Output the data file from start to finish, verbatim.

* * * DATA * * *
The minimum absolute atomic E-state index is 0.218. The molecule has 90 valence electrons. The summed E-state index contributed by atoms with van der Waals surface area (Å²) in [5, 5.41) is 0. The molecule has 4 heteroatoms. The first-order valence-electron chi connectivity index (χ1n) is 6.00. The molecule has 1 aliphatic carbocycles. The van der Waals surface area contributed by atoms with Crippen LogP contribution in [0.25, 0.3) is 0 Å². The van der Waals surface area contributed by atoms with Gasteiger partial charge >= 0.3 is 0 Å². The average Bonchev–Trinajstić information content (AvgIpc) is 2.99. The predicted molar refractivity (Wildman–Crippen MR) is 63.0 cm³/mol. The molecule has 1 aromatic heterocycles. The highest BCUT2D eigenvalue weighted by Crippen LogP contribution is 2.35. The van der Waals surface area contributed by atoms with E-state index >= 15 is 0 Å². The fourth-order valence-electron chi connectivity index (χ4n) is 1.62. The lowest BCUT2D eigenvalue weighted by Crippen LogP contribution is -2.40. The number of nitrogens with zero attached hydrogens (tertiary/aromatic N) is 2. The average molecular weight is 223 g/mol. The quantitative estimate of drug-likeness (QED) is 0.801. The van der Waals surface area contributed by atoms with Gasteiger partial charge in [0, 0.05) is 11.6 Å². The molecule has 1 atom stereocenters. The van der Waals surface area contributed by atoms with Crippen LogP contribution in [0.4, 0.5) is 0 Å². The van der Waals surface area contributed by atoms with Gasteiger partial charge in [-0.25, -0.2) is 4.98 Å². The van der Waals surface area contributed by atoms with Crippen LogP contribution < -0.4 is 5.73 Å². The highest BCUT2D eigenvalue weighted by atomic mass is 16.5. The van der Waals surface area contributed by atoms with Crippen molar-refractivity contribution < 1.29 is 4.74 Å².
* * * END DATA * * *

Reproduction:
The minimum absolute atomic E-state index is 0.218. The molecule has 90 valence electrons. The summed E-state index contributed by atoms with van der Waals surface area (Å²) in [5, 5.41) is 0. The molecule has 4 heteroatoms. The first-order valence-electron chi connectivity index (χ1n) is 6.00. The molecule has 1 aliphatic carbocycles. The van der Waals surface area contributed by atoms with Crippen LogP contribution in [0.25, 0.3) is 0 Å². The van der Waals surface area contributed by atoms with Gasteiger partial charge >= 0.3 is 0 Å². The average Bonchev–Trinajstić information content (AvgIpc) is 2.99. The predicted molar refractivity (Wildman–Crippen MR) is 63.0 cm³/mol. The molecule has 1 aromatic heterocycles. The highest BCUT2D eigenvalue weighted by Crippen LogP contribution is 2.35. The van der Waals surface area contributed by atoms with E-state index >= 15 is 0 Å². The fourth-order valence-electron chi connectivity index (χ4n) is 1.62. The lowest BCUT2D eigenvalue weighted by Crippen LogP contribution is -2.40. The number of nitrogens with zero attached hydrogens (tertiary/aromatic N) is 2. The average molecular weight is 223 g/mol. The quantitative estimate of drug-likeness (QED) is 0.801. The van der Waals surface area contributed by atoms with Gasteiger partial charge in [0, 0.05) is 11.6 Å². The molecule has 1 atom stereocenters. The van der Waals surface area contributed by atoms with Crippen LogP contribution in [0.4, 0.5) is 0 Å². The van der Waals surface area contributed by atoms with Gasteiger partial charge in [-0.25, -0.2) is 4.98 Å². The van der Waals surface area contributed by atoms with Crippen LogP contribution < -0.4 is 5.73 Å². The highest BCUT2D eigenvalue weighted by atomic mass is 16.5. The van der Waals surface area contributed by atoms with Crippen molar-refractivity contribution < 1.29 is 4.74 Å².